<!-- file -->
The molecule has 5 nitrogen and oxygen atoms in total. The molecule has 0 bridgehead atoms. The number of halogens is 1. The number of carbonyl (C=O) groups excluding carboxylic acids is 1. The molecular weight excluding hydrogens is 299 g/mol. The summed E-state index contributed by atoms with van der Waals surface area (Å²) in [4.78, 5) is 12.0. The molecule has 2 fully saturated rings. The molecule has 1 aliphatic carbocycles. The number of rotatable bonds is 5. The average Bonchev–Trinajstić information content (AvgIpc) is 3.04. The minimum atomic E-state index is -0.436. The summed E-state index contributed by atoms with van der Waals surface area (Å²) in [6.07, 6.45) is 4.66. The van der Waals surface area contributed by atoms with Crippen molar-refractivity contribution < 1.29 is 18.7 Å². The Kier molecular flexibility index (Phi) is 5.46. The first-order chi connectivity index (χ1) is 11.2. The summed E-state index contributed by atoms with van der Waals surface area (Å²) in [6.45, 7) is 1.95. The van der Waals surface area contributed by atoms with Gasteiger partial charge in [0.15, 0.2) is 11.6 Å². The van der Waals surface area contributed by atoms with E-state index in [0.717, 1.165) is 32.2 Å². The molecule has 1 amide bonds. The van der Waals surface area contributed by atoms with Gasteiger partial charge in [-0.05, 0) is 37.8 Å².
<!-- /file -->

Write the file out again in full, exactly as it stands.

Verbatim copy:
The molecule has 5 nitrogen and oxygen atoms in total. The molecule has 0 bridgehead atoms. The number of halogens is 1. The number of carbonyl (C=O) groups excluding carboxylic acids is 1. The molecular weight excluding hydrogens is 299 g/mol. The summed E-state index contributed by atoms with van der Waals surface area (Å²) in [4.78, 5) is 12.0. The molecule has 2 fully saturated rings. The molecule has 1 aliphatic carbocycles. The number of rotatable bonds is 5. The average Bonchev–Trinajstić information content (AvgIpc) is 3.04. The minimum atomic E-state index is -0.436. The summed E-state index contributed by atoms with van der Waals surface area (Å²) in [6.07, 6.45) is 4.66. The van der Waals surface area contributed by atoms with Crippen molar-refractivity contribution < 1.29 is 18.7 Å². The Kier molecular flexibility index (Phi) is 5.46. The first-order chi connectivity index (χ1) is 11.2. The summed E-state index contributed by atoms with van der Waals surface area (Å²) in [6.45, 7) is 1.95. The van der Waals surface area contributed by atoms with Gasteiger partial charge in [0.15, 0.2) is 11.6 Å². The van der Waals surface area contributed by atoms with E-state index in [0.717, 1.165) is 32.2 Å². The molecule has 1 amide bonds. The van der Waals surface area contributed by atoms with Gasteiger partial charge in [-0.05, 0) is 37.8 Å².